|Photo © www.aysamusic.com|
Every so often Twitter can bring to light something a little bit special. This may be anything from something free you never thought of asking for, to a musician starting out in the big bad world of the music industry.
Asya Satti is of Sudanese extraction, but has spent time in both Sweden and Egypt before starting out in music from her North London home. Her website describes her musical and lyrical style as 'unhinged', 'honest' and 'humourous' and she has just released her debut EP online.
Ayohcee: Music, many people feel, is “in their blood”. Is this true with you or did your interest in singing and song writing really only start in your teenage years?
Asya Satti: I definitely think singing is in the blood. According to my mum I'd lie on my back after having my nappy changed and 'croak' to myself for hours - I must have been enjoying what I was hearing! Lol! I started working on my singing technique in my teens and started songwriting around the age of 17.
AÓC: ‘Do You Think About Me,’ a song on your debut EP, has a distinctive Middle-Eastern feel to it. Do you make conscious attempt to stay in touch with your roots musically, or is it something that comes naturally to you?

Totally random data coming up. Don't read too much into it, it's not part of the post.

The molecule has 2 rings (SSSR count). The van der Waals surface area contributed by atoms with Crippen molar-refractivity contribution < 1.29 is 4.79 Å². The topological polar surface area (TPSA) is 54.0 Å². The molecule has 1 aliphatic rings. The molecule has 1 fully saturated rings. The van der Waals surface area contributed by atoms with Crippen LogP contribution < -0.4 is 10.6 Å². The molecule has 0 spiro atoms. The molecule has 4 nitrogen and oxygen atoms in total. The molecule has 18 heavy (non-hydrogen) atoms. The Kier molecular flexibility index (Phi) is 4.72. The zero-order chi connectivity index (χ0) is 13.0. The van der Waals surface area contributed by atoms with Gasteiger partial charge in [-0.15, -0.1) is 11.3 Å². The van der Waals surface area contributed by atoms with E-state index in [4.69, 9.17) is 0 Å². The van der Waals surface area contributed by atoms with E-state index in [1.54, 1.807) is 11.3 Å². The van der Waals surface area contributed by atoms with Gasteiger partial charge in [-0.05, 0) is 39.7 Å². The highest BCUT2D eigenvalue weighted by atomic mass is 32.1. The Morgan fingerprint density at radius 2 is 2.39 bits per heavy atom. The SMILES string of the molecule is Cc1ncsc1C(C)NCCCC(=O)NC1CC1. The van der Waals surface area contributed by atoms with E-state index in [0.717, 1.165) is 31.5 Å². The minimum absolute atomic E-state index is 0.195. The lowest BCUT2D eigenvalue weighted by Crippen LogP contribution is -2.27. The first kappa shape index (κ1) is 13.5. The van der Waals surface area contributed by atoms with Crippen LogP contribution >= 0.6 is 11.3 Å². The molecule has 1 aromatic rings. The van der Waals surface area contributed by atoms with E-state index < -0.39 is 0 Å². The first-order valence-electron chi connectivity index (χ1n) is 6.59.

AS: I try to avoid being to conscious about it as I don't want anything to come off too contrived. However I love a bit of Arabic music as it takes me back to my days in Egypt. I love listening to Sudanese, Congolese and reggae music - it's where I get a lot of melody ideas from.
AÓC: Songs such as ‘Bitch in the Bedroom’ and ‘Reputation’ reflect very normal situations that perhaps anyone could find himself or herself in. How important do you think that this is for singer-songwriters to do?
AS: I think its easier to relate to a song if you feel the person singing it has experienced it in some way, even if they experienced it through a friend. So I guess it doesn't have to be a normal situation, it just has to feel like whoever has written the song has connected to the message behind it.
AÓC: We often hear that the music industry is notoriously difficult to get into. Would you agree and do you see yourself as part of a business?
AS: I don't know if I would call it 'difficult', studying biology is what I call 'difficult'! Doing something you love doing never feels hard, but most of the challenges you face in the industry are how you feel about yourself and the material you're creating. It definitely makes you confront yourself a lot. Yes, I definitely see myself as part of a business.
AÓC: With your debut EP under recorded and available to download, what comes next for you both musically and in life more generally?
AS: An album for the end of September, lots of gigs over the summer. That's all I can get my head round at the moment!